FRIDAY, Dec. 17 (HealthDay News) -- Scott Galloway's perspective as a high school athletic trainer changed the day a 14-year-old female basketball player at his school suffered sudden cardiac arrest and died on the court.
Her cause of death -- exertional sickling, a condition that causes multiple blood clots -- was something Galloway had only heard of as a student years before. But he quickly made it his mission to educate others about this complication of sickle cell trait (SCT).
In the past four decades, exertional sickling has killed at least 15 football players in the United States, and in the past seven years alone, it was responsible for the deaths of nine young athletes aged 12 to 19, according to the National Athletic Trainers' Association (NATA). This year, two young football players have died from exertional sickling, said Galloway, a speaker at last week's NATA's Youth Sports Safety Crisis Summit in Washington, D.C.
"I've spoken to numerous groups in the last five years and I tend to be met with the same response -- that they didn't realize this was a big deal or that it had these types of ramifications," said Galloway, head athletic trainer at DeSoto High School in DeSoto, Texas. "We're still trying to get more focus on the condition."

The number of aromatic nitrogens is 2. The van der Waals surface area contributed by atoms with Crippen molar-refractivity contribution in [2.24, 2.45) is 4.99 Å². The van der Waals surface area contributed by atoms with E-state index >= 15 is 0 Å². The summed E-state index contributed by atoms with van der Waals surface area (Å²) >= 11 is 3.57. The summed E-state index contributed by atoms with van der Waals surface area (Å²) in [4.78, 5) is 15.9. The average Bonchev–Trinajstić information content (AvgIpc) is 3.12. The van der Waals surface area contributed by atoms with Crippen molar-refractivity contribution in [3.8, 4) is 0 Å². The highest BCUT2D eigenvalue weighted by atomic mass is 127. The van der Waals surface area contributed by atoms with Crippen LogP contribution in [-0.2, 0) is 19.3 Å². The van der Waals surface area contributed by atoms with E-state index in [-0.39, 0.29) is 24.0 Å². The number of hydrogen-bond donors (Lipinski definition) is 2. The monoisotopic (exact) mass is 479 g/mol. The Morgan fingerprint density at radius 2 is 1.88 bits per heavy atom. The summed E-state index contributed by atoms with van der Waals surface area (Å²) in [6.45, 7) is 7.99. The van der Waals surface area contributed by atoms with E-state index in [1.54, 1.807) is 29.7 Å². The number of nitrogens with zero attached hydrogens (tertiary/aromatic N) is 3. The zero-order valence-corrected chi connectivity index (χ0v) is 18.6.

SCT is a cousin of the better-known sickle cell anemia, in which red blood cells shaped like sickles, or crescent moons, can get stuck in small blood vessels around the body, blocking the flow of blood and oxygen. Both conditions are inherited, but exertional sickling only occurs upon intense physical activities, such as sprinting or conditioning drills.
The first known sickling death in college football was in 1974, when a defensive back from Florida collapsed at the end of a 700-meter sprint on the first day of practice that season and died the next day.
Devard Darling, a wide receiver for the Omaha Night
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